Multiple garda investigations into the Ringsend, Rosscahill and other arson attacks around the country are ongoing. Each probe is led by a Senior Investigating Officer (SIO) and incident rooms with a team of gardaí are working on the cases.

As with all major crimes, a team of detectives are tasked with carrying out enquiries and interviewing witnesses. One key job, a source said, was the collection of CCTV.

A complicating factor for investigators is that a number of the incidents happened at isolated buildings, with some approaches across farmland, meaning there is not a great deal of security cameras available.

However, it is hoped that the Ringsend fire may provide the best chance of good quality CCTV because of its location in Dublin city. Gardaí are currently harvesting critical data across the area as they gather evidence.

Sources have also said that, depending on the needs of individual SIOs, national units can be requested to help. It is believed that national units have been requested in some instances.

These include the Special Detective Unit – which monitors subversive and terrorist activity, analysts from Crime and Security, as well as advanced experts in forensics and cyber crime.

There is also work being done by divisional and district level intelligence officers, known as collators. These officers are compiling lists of and monitoring certain people in wider local areas close to where specific incidents have taken place. Social media posts by these people are also being monitored.

Gardaí occasionally, as with the Dublin riot, group crimes together. It is understood that the arson attacks have not been grouped or “cased” as of yet.

In relation to protests outside certain premises, a spokesperson for An Garda Síochána said: “There is a constitutional right to the freedom of assembly and freedom of speech, subject to statutory provisions. An Garda Síochána respects the right for citizens to exercise their constitutional rights.”

They added that gardaí have no role in “permitting or authorising public gatherings”.

“Where necessary An Garda Síochána put in place appropriate and proportionate policing plans to monitor public gatherings. Any Garda activity in relation to evolving events will be in line with this graduated policing response taking into account relevant legislation and public safety.”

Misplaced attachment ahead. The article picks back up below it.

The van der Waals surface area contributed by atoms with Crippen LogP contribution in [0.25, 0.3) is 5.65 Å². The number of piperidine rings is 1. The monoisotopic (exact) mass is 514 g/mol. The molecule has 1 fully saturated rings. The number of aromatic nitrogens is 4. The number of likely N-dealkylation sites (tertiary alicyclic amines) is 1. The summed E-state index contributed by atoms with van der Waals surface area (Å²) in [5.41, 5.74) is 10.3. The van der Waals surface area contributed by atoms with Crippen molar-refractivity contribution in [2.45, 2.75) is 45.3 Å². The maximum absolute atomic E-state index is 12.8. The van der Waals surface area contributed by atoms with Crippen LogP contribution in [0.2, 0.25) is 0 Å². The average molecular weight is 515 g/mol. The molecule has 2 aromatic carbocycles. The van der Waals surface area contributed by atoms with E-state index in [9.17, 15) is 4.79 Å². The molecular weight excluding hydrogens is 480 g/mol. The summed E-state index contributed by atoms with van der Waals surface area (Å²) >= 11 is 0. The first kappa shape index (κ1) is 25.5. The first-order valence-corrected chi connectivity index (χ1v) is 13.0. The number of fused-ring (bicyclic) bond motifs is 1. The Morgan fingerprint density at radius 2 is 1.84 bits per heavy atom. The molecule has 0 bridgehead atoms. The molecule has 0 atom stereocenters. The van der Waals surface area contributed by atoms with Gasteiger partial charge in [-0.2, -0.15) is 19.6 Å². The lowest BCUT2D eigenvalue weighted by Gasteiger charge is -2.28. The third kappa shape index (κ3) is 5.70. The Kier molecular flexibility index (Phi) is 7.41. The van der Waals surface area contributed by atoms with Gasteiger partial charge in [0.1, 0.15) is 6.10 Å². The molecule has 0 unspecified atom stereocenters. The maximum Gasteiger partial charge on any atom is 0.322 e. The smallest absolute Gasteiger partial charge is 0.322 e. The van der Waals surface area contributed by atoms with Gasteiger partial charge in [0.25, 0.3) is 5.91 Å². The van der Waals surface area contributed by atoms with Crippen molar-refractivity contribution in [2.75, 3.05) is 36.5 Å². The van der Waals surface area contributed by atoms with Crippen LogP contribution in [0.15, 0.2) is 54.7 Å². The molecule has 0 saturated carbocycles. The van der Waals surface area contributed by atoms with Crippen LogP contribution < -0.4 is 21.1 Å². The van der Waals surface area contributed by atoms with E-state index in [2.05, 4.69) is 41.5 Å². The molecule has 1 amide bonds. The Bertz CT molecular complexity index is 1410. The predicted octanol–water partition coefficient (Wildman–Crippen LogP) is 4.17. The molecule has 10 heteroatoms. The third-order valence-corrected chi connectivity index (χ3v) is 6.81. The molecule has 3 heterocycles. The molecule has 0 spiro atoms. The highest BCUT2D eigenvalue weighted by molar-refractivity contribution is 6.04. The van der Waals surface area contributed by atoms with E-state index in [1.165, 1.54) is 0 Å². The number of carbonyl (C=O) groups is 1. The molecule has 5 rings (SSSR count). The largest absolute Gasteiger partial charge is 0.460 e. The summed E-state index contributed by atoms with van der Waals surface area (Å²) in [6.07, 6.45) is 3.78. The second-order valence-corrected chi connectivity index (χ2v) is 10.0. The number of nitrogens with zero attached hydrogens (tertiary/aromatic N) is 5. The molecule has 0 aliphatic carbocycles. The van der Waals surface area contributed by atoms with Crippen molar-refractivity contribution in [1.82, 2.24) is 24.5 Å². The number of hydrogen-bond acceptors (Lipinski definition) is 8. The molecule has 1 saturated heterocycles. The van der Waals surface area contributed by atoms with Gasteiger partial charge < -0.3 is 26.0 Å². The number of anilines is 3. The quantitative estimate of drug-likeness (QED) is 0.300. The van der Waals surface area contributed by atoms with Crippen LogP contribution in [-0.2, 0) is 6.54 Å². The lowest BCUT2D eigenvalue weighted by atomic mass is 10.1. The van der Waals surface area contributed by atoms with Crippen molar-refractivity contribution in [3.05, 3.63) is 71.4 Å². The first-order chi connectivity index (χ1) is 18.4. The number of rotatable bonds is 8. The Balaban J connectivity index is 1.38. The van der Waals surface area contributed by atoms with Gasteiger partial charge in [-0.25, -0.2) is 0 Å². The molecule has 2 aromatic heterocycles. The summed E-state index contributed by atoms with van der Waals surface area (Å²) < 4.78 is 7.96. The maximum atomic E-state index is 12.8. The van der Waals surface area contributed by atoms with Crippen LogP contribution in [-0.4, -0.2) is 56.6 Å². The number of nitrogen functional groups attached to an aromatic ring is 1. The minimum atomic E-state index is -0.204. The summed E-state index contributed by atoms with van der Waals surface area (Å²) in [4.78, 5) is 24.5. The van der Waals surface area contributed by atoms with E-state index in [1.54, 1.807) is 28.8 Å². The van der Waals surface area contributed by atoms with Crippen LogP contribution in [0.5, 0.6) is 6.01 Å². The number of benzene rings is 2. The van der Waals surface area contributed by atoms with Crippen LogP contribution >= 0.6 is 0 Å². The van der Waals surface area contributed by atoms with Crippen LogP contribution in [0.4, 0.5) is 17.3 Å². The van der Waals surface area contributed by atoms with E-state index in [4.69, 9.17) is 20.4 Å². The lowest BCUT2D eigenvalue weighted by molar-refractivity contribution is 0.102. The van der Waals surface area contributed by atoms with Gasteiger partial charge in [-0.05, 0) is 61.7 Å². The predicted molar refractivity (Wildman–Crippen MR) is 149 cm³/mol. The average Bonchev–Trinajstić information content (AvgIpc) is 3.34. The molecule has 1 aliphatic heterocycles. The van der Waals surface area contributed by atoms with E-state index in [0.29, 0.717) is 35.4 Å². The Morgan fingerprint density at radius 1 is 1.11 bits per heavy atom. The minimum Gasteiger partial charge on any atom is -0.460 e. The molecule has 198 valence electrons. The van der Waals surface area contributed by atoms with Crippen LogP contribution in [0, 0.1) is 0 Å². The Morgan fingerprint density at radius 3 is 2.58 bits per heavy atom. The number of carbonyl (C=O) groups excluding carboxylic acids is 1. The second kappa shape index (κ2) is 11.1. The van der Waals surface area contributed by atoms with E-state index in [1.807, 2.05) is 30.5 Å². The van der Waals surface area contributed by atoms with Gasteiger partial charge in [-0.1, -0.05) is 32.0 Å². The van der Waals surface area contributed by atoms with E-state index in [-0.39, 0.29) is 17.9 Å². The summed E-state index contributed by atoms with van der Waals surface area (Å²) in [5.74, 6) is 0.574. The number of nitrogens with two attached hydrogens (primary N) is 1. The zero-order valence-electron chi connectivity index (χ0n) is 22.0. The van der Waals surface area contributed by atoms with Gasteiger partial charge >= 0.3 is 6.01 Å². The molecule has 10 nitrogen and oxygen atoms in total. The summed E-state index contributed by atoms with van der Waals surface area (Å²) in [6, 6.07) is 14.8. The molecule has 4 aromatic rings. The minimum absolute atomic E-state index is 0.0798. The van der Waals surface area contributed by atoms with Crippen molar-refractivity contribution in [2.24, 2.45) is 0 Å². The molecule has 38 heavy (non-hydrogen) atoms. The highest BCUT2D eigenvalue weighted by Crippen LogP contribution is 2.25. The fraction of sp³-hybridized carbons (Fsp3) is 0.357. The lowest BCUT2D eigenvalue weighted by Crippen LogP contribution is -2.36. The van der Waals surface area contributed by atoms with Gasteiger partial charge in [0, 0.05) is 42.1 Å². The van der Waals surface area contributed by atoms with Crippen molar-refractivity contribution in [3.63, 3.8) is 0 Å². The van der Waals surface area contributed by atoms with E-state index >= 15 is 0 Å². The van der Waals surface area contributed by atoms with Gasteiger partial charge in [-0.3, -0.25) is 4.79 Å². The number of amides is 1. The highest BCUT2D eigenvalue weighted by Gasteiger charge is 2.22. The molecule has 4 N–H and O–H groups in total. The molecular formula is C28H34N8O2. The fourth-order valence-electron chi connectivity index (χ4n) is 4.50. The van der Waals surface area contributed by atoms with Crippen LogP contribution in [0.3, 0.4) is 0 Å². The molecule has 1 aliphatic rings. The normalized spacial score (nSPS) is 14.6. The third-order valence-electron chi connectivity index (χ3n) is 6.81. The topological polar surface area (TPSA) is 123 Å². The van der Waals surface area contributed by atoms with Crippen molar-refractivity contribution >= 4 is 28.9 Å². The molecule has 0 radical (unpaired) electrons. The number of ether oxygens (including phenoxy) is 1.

‘Extremely worrying trend’

When asked about the situation today, Higher Education Minister Simon Harris said he believes that gardaí are taking the arson attacks “very seriously”.

What we’re seeing is an extremely worrying trend happening where, on an all too frequent basis, arson attacks are happening on vacant buildings across our country.

“We’ve seen it in urban areas, we’ve seen it in rural areas. I know the gardaí take this extraordinarily seriously, I know there are ongoing active serious criminal investigations.”

Harris told reporters in Dublin that people across the political spectrum have rightly condemned the arson attacks, adding that it was “extremely worrying at a time of a real shortage of housing supply”.

“We as a Government – and people on building sites right across the country on a daily basis – are working to try and grow supply, but we see thugs and criminals torching buildings that could be made available to provide shelter to people.

“It is an extremely serious and concerning situation and one that is being treated by the gardaí as such.”

A spokesperson for the Department of Justice noted that Minister Helen McEntee stated this week that arson is “a very serious crime which carries heavy prison sentences” and “no one has the right to cause damage to property, to cause fear or to threaten public order.”

The spokesperson said gardaí are “doing everything possible to investigate the causes of the fire in both Ringsend and Galway last month and the Minister would encourage anyone with any information in relation to the incidents to contact An Garda Síochána”.

“Both the Minister and the Department are fully committed to the fight against racism, prejudice and bigotry, and strongly condemn the actions of those who abuse and attack others because of their own prejudices against a person’s religion, ethnic origins or nationality, sexual orientation or any other part of their identity as a human being.

Ireland is a diverse and tolerant country, and such behaviour is not acceptable.